New York State graduation rates rose above 80 percent this year, to 80.2 percent, a half percentage point increase from the previous year.
Elizabeth Harris explained in the New York Times how “in New York City, 71.1 percent of students graduated on time last year, up from 70 percent the year before” and notes the city’s statement that “across every borough and ethnicity, the graduation rate rose and the dropout rate declined.”
Harris notes that poorer cities throughout New York State did not fare well, citing Rochester as an example, where just over half of the students graduated on time last year. She states that “almost 95 percent of students in districts with a high level of resources graduated on time.”
She also considers how recent changes to graduation requirements might make it difficult to judge the level of improvement in the schools and explains how “instead of passing five Regents exams, students could graduate by passing four of them and earning a credential that demonstrates they are qualified for entry-level employment.”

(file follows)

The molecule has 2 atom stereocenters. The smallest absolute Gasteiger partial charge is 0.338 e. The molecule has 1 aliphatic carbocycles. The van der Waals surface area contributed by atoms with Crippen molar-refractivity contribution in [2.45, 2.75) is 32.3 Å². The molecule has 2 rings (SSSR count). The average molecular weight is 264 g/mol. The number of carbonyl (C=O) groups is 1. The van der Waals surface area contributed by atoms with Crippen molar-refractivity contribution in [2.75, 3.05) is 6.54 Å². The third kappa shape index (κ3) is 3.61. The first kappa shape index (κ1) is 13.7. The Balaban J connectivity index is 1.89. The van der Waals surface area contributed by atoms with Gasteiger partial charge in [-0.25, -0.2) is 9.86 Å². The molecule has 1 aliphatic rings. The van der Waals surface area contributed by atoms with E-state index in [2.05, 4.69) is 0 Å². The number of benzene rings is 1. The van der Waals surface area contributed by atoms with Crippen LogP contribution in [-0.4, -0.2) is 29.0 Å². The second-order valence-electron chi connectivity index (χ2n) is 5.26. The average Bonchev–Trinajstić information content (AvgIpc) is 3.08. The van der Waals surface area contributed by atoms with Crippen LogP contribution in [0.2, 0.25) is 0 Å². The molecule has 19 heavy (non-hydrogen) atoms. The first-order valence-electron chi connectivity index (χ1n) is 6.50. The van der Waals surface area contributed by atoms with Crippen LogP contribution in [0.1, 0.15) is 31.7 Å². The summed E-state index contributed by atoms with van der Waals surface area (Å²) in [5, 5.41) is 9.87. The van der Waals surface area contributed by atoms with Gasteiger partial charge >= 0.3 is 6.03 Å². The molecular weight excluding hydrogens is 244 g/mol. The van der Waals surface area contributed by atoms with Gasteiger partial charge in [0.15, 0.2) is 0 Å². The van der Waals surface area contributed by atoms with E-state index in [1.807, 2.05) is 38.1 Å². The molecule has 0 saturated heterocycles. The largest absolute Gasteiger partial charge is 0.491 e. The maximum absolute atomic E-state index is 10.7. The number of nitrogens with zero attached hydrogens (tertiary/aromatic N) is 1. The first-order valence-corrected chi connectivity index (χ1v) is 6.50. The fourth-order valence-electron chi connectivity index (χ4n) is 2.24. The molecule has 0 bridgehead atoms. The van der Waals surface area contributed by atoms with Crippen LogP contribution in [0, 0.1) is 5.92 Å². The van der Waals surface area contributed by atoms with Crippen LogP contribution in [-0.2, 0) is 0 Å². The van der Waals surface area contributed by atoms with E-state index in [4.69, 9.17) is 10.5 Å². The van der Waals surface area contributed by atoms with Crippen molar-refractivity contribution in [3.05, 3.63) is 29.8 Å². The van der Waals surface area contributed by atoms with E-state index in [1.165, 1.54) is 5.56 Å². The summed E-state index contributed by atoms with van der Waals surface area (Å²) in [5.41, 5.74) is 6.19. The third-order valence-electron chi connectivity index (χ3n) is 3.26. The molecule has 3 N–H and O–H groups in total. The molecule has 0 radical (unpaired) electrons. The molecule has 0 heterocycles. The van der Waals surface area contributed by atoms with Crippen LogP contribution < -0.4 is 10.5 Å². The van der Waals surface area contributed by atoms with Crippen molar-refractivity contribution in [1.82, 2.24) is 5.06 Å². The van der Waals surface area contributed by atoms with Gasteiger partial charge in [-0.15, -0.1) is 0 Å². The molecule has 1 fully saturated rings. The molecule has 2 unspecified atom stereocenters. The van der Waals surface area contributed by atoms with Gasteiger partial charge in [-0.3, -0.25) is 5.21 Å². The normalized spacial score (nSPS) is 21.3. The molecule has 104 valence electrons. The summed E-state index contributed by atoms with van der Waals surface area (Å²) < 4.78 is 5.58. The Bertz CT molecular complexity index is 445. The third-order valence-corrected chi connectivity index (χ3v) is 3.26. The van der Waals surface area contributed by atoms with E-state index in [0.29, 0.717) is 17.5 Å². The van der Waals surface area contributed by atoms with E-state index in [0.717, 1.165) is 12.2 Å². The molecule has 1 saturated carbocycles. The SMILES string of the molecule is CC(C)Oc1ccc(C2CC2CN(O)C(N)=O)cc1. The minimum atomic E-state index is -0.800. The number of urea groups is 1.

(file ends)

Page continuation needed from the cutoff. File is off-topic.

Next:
Renewal schools—low-performing schools targeted for improvement by New York City Mayor Bill de Blasio—had a mixed record. Monica Disare in Chalkbeat noted that “among the 28 high schools that have received new social services and academic support through the program, the graduation rate increased to nearly 66 percent — almost a 6 percentage point bump over 2016.” Disare also pointed to a New York Times analysis that found that of the Renewal schools, more than half missed the graduation goals set for them by the city.
The achievement gap also persists across the state, as Carolyn Thompson explains in the Associated Press. She notes how “the graduation rate for black students was 69.3 percent and 68.4 percent for Hispanic students, about 20 percentage points below the rate for white students. English language learners and students with disabilities also lagged far behind the state average.” Thompson also adds how the recently approved Every State Succeeds Act “includes programming and supports to improve equity and sets a graduation rate goal of 83.3 percent in five years.”
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